Laudetur Iesus Christus – nunc et in aeternum!
May Jesus Christ be praised – both now and forever!
“Who killed Jesus?” This question appears in different ways, sometimes implying culpability to the Jewish people. The cry of the manipulated crowd, “His blood be on us and our children!” should not lead us to “blame the Jews” for the death of our Lord. As the Catechism of the Catholic Church notes, the Jewish leaders themselves were divided over Jesus (CCC 595-6). Jesus’ words of forgiveness from the cross (and His forgiveness of St. Peter) “both accept ‘the ignorance’ of the Jews in Jerusalem and even of their leaders” (CCC 597).
Placing the blame on any “group” of people overlooks the truth of the Incarnation: Christ came to reconcile all people to the Father by freeing us from our sins. “The Jews killed Jesus” reduces Him to a mere political or social martyr, akin to Abraham Lincoln, Franz Ferdinand, or Gandhi. This perspective also suggests that Jesus’ torture and death were “the result of chance in an unfortunate coincidence of circumstances” (CCC 599). As Jesus continually reminds his disciples throughout His public ministry, he must go to Jerusalem, be handed over, die, and rise again.
Our sins are the reason Christ suffered and died. The Catechism reminds us we who profess to know Christ cannot claim ignorance, unlike “the rulers of this age” (I Cor 2:8a). “When we deny him by our deeds, we in some way seem to lay violent hands on him” (CCC 598). The suffering and death of Christ was horrific; in the horror and ugliness of the Crucifixion, “God manifests that his plan for us is one of benevolent love, prior to any merit on our part” (CCC 604).
Br. Thomas More
In today’s readings from Isaiah, the Gospel and the Responsorial Psalm, the inspired authors remind the people of God that God has chosen them from among all the nations of the earth to “shine before others” as “light.” For this reason, He calls them to fulfill this vocation in life. Accordingly, the authors describe the people of God using the metaphors of a lighted “lamp” and the first light of the morning sun (Is 58:7-8, Ps 112:4-5, Mt 5:14-16). In the readings these metaphors of light for God’s people have the nature or meaning of moral goodness. In this sense, they signify that the people of God have a vocation to be morally good. In doing so, they image the light of God’s goodness through the moral life.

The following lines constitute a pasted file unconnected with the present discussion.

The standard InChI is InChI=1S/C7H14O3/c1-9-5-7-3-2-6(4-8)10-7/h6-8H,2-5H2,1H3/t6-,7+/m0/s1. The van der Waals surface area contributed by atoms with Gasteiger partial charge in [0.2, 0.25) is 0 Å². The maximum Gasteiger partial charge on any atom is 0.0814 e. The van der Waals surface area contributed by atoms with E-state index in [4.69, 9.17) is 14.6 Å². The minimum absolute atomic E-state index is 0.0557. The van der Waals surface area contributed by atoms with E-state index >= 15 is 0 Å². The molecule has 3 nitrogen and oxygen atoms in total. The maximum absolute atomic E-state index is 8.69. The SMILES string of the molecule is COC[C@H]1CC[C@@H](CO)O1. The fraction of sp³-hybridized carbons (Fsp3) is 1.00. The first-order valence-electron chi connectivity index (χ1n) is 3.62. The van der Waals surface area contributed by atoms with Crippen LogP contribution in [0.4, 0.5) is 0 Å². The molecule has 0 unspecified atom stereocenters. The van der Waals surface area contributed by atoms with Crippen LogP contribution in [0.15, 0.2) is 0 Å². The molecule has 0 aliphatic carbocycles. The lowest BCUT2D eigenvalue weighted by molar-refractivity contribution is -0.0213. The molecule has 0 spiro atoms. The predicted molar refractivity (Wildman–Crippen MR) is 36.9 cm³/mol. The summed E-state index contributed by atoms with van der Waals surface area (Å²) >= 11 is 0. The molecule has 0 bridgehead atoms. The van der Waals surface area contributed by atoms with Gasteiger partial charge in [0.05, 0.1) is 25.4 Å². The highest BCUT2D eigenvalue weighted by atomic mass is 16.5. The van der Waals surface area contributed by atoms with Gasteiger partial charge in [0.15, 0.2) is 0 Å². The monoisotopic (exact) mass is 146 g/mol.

In the first paragraph of part three of the Catechism, “Life in Christ,” the Church proclaims that through the saving action of Christ, Christians have been “brought into the light of the Kingdom of God” (CCC 1691). For this reason, She calls them “children of light” (CCC 1695) who have received “the light” of Christ (1 Jn 1:5.7). In this sense, for Christians “light” here represents first and foremost their spiritual participation in the saving merits of Christ’s Passion, Death and Resurrection through the light of divine grace. This means that they have been spiritually recreated in the divine image of Christ as sons and daughters of light by the grace of Baptism. According to the Church, this recreation of human beings in Christ is the basis of their moral life. They have the capacity to live in the light of Christ morally as Christians because they have been spiritually reborn in His divine grace. This means that they have the infused virtues and gifts to practice the Christian moral life. As a result, their spiritual desire for happiness in Christ has been perfected supernaturally. As Christians, they have a supernatural inclination to participate in the Beatitude of Christ, His perfect happiness, by knowing the Truth and loving the Good in their moral actions (CCC 1691-1724). In doing so, they image the “light of Christ” through their graced moral agency. They become light for others. This is called freedom for excellence in Christ. Br. Mariano